Building on a Slope

Mountainsides, cliffs and hills offer appealing views for log homes, but what are the challenges when it comes to building on a slope? Here are 7 simple strategies to take advantage of a sloping site site.


Reverse your layout.

Sloping sites allow a more modest appearance from the front and a grander one from the rear, especially with dramatic windows, such as prows. When building on a slope, it is often best to put your “front” door behind the house.

Have your driveway access the home from above, not below.

You’ll avoid having to cut the driveway into the side of the hill and build retaining walls to keep dirt and stone from falling onto it. Placing your garage at the front of the top level opens up views at all levels in back of the home.

Build tall.

Taller homes with smaller footprints require less excavation and grading, both of which are major construction expenses. And a narrow, stacked house with an open floor plan can bring views to all or most rooms.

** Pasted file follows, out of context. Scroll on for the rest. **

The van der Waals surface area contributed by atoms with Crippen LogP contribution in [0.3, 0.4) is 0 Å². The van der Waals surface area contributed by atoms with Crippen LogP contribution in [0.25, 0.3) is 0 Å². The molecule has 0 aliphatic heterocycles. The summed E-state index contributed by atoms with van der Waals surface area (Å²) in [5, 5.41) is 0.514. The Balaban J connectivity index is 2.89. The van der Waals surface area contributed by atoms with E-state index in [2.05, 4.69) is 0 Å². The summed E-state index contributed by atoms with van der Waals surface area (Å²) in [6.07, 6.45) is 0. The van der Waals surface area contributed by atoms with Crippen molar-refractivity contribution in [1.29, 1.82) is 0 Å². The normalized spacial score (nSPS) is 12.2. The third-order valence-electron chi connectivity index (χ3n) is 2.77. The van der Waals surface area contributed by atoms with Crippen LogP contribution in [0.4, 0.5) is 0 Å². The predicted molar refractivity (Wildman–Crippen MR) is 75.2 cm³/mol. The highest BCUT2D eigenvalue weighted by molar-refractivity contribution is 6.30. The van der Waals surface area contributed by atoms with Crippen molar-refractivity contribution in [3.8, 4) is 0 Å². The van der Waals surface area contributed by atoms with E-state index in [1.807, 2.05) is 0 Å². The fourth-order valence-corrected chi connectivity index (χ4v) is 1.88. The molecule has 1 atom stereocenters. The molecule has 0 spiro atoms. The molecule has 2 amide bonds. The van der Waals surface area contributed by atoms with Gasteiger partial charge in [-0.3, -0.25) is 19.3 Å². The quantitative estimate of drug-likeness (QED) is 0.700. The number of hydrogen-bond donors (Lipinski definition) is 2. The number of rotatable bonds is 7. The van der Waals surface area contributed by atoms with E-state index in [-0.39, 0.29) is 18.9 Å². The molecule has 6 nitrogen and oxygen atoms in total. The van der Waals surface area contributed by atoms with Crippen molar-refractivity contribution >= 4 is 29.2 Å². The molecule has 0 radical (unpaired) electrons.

Create a daylight basement in the excavated wedge area under homes on the downside slope.

You’ll create a great view with an additional room, instead of an underused crawl space, and without enlarging your home’s footprint.

Avoid building on the very top of a hill or mountain.

A panoramic view is great, but it will also raise your heating costs by exposing the home to cold winds in winter. Use the slope to shelter the house and narrow the view’s focus.

Proper Siting

Site your house to avoid winter shade and summer sun as much as possible.

Make the house part of the view.

Build to conform to the land’s contours, and blend rather than clash with the topography.